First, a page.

achievements of the race. Other people have been and are still diligent in
advertising our shortcomings, and if we would counteract these damaging
influences we must be no less zealous in collecting and publishing our
The book included paragraphs on the city's black businesses, publications
and periodicals, schools social organizations and library. Three pages of
statistics for the city and county set forth the number of blacks in
professions and trades, gave the number and assessed value of black business
buildings and churches, and pointed out that the city had 805 black
homeowners. Today Colored Charlotte is the most important single
resource for the study of the city's black heritage. Watson, not
coincidentally, devoted several pages of Colored Charlotte to the
Washington Heights project, and also made mention of the planned suburb of
Douglassville which he intended to develop on the other side of Beatties
Ford Road along present-day Oaklawn Avenue. There was a half-page photograph
titled "Watson Park, Washington Heights -- The only Park around Charlotte
for Colored People. Owned by C.H. Watson." The park was located at the end
of the trolley line, for the photo shows a streetcar turning a curve. Few
residents remember it well today, but it apparently was actually on Watson's
Douglassville land along Beatties Ford Road in the vicinity of the present
Vest Water Works plant. The park featured wooden pavilions for weekend
Also to be found in Colored Charlotte were photographs of three
handsome new Washington Heights bungalows, plus a pair of apparently earlier
residences probably dating from the land's farm days. One bungalow was
captioned "Owned by Rev. H. Wilson." Reverend Wilson had been among the
suburb's first lot purchasers when he acquired 2328 Sanders Street in July
of 1913. The other houses were listed as "Residence of Mr. W.H. Lyttle,"
"Residence of Reverend A.F. Graham," "Residence Of Mr. L. Henry Warren," and
"Residence of C.D. Dockry." None of these men are known to have purchased
lots in the development, and were likely renting their dwellings.
Though only five houses were pictured in the 1915 book, some forty-three
lots had already been sold since June of 1913.31 Most of the
purchasers were middle-class blacks who bought the land for investment
purposes. R.L. Douglas, a teacher at Biddle University, purchased a lot on
Beatties Ford Road and another on Sanders Avenue but continued to live in
the Seversville area south of the campus. Two other professors, Rev. York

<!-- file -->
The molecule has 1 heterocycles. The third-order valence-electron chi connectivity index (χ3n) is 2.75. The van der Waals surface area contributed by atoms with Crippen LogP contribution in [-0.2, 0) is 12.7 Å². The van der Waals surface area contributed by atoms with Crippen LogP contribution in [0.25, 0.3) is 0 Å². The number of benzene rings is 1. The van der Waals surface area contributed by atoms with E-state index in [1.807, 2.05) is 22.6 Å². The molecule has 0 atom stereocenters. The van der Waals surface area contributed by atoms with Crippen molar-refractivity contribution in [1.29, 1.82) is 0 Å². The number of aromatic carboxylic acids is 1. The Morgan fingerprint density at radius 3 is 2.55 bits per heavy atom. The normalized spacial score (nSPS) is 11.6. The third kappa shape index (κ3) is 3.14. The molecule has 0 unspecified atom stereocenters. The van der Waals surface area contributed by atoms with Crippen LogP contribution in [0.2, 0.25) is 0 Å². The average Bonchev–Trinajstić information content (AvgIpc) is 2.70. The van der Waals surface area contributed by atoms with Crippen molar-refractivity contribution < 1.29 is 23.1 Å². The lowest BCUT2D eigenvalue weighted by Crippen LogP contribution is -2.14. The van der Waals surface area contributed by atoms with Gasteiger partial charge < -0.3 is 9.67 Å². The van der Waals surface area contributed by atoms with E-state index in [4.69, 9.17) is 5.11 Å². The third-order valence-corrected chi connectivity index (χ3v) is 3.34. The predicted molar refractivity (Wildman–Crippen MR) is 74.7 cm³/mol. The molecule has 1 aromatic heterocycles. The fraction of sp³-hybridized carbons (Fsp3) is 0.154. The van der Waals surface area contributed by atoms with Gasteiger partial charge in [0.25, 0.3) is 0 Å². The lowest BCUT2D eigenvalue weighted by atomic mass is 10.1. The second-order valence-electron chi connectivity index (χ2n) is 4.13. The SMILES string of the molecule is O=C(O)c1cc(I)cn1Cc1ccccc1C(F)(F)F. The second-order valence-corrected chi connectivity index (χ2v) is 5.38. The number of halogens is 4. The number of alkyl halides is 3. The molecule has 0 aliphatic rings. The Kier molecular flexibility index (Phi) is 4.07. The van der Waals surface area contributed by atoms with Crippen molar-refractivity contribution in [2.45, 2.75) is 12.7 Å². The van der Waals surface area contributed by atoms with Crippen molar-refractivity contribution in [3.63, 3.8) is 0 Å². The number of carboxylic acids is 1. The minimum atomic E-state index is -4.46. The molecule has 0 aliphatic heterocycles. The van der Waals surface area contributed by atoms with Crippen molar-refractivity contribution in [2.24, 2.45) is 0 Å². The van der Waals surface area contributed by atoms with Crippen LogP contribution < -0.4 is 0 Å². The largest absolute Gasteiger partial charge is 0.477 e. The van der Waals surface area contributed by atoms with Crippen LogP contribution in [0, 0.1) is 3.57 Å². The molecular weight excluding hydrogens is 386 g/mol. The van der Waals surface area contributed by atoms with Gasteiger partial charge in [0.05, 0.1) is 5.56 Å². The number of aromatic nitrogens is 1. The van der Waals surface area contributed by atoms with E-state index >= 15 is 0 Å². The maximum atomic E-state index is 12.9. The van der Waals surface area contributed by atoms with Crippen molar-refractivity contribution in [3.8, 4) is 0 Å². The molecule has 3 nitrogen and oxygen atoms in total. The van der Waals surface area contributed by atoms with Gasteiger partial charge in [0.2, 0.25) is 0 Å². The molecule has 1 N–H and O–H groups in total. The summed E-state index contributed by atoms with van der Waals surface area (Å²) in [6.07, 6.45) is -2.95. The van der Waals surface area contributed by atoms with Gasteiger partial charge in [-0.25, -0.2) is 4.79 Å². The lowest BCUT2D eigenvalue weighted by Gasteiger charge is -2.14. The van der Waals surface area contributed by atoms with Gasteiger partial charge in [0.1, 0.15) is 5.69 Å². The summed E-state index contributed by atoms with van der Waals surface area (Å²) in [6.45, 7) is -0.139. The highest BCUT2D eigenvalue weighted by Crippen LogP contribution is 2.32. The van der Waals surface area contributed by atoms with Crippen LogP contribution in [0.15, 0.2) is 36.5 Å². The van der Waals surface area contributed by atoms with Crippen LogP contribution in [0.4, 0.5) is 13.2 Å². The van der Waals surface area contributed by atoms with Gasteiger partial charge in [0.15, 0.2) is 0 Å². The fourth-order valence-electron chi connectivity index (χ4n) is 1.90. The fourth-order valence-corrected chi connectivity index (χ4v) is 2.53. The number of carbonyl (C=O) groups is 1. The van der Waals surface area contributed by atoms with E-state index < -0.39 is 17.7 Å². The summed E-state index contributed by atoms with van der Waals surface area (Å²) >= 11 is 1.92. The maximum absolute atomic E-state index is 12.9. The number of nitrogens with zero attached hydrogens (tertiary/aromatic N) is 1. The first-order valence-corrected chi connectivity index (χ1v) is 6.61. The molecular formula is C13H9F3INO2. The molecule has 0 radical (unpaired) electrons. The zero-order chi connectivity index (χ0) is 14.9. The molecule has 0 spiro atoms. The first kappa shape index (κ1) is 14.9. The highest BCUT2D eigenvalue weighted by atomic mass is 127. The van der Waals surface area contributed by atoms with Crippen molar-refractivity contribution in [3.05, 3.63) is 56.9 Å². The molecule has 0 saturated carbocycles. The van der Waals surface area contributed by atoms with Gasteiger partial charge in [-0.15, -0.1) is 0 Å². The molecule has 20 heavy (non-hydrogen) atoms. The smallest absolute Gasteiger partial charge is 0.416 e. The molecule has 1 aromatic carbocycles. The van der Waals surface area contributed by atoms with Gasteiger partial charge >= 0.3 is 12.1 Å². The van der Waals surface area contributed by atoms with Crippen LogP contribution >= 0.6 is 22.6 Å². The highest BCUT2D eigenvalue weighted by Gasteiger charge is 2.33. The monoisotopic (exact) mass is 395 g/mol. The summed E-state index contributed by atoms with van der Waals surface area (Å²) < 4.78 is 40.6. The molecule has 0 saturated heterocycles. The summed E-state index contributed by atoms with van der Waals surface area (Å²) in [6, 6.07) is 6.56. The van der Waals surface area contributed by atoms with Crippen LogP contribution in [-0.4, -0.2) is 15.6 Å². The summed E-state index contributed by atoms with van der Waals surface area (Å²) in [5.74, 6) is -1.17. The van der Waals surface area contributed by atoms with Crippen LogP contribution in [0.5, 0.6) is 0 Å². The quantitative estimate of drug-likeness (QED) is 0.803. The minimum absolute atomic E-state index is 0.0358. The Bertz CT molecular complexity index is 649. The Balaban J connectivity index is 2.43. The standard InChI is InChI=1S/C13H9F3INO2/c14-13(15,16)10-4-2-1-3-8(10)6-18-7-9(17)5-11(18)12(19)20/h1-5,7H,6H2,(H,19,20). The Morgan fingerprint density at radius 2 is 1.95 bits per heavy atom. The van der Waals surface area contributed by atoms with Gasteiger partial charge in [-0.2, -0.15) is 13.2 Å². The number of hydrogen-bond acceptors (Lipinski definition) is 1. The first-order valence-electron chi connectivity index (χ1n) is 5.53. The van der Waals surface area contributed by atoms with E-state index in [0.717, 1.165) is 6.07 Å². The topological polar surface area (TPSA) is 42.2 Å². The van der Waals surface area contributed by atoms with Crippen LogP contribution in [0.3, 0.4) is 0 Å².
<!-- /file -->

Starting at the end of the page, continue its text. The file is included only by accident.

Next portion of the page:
Jones and W. Thomas Long, purchased Beatties Ford Road lots in 1913 but
remained at their old residences near the campus. Other speculative buyers
included bricklayer Walter Hill who owned a lot at 2320 Sanders Street but
continued living in Second Ward, grocer W.M. Williams who purchased the
corner lot at Beatties Ford and Booker streets but remained in residence at
804 East Stonewall Street, and barber Eli Jewell who owned 2309 Tate Street
while still living at 302 West Gold Street near Third Ward.
Because Washington Heights was outside the city limits in its earliest
years, and not covered by city directories and insurance maps or served by
city water, it is difficult to determine exactly when many of the homes were
built or by whom. It is certain that a number of houses were constructed to
be rented. A landlord who can be identified with certainty is Lethia Jones,
remembered as one of Charlotte's leading black women. 33 She
purchased two lots in the 1000 block of Beatties Ford Road in 1916, and in
1918 added another in the 900 block of Beatties Ford and one at 2213 Booker
Avenue. In the early thirties when city water reached the area, Lethia Jones
Henderson was listed as landlord on the hookup permits, but the city
directory listed others as living at three of the addresses.
A number of professional black real estate investors also purchased lots,
sometimes building a house for rental income, sometimes holding the land for
eventual resale. Among them were J.T. Sanders, I.D.L. Torrence, J.R.
Hemphill, and H.L. McCrorey. Hemphill was a tailor with a shop at 39 North
College Street in the heart of downtown. By the 1910s he also was involved
in real estate, operating Progress Investment Realty Company. Torrence, a
full-time real estate person, and H. L. McCrorey, the president of Biddle
University, were also part of Progress Realty at various times. Individually
they purchased thirteen lots in Washington Heights over the years, and water
permit records indicate that they built a number of houses for rental,